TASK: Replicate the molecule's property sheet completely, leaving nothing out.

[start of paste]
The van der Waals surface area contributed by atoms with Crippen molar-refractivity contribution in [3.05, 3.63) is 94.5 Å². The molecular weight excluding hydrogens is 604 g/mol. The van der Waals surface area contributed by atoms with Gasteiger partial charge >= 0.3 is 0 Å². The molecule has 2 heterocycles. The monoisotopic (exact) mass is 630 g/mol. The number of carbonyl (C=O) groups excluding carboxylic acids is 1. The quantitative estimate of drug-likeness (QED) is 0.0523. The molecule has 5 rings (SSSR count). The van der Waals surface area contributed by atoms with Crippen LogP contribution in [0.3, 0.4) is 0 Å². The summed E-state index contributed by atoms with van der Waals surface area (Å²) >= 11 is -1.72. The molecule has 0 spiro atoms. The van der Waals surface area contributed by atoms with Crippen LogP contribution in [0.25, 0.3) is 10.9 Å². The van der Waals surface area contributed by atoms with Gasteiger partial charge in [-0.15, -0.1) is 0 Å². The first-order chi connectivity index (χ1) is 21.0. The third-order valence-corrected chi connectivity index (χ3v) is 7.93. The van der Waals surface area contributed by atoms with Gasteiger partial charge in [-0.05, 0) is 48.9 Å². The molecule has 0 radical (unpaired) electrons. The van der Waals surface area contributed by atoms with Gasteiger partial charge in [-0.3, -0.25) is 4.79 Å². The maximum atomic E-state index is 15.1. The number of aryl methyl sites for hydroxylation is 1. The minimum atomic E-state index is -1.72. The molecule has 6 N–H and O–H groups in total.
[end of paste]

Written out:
The van der Waals surface area contributed by atoms with Crippen molar-refractivity contribution in [3.05, 3.63) is 94.5 Å². The molecular weight excluding hydrogens is 604 g/mol. The van der Waals surface area contributed by atoms with Gasteiger partial charge >= 0.3 is 0 Å². The molecule has 2 heterocycles. The monoisotopic (exact) mass is 630 g/mol. The number of carbonyl (C=O) groups excluding carboxylic acids is 1. The quantitative estimate of drug-likeness (QED) is 0.0523. The molecule has 5 rings (SSSR count). The van der Waals surface area contributed by atoms with Crippen LogP contribution in [0.3, 0.4) is 0 Å². The summed E-state index contributed by atoms with van der Waals surface area (Å²) >= 11 is -1.72. The molecule has 0 spiro atoms. The van der Waals surface area contributed by atoms with Crippen LogP contribution in [0.25, 0.3) is 10.9 Å². The van der Waals surface area contributed by atoms with Gasteiger partial charge in [-0.15, -0.1) is 0 Å². The first-order chi connectivity index (χ1) is 21.0. The third-order valence-corrected chi connectivity index (χ3v) is 7.93. The van der Waals surface area contributed by atoms with Gasteiger partial charge in [-0.05, 0) is 48.9 Å². The molecule has 0 radical (unpaired) electrons. The van der Waals surface area contributed by atoms with Gasteiger partial charge in [-0.3, -0.25) is 4.79 Å². The maximum atomic E-state index is 15.1. The number of aryl methyl sites for hydroxylation is 1. The minimum atomic E-state index is -1.72. The molecule has 6 N–H and O–H groups in total.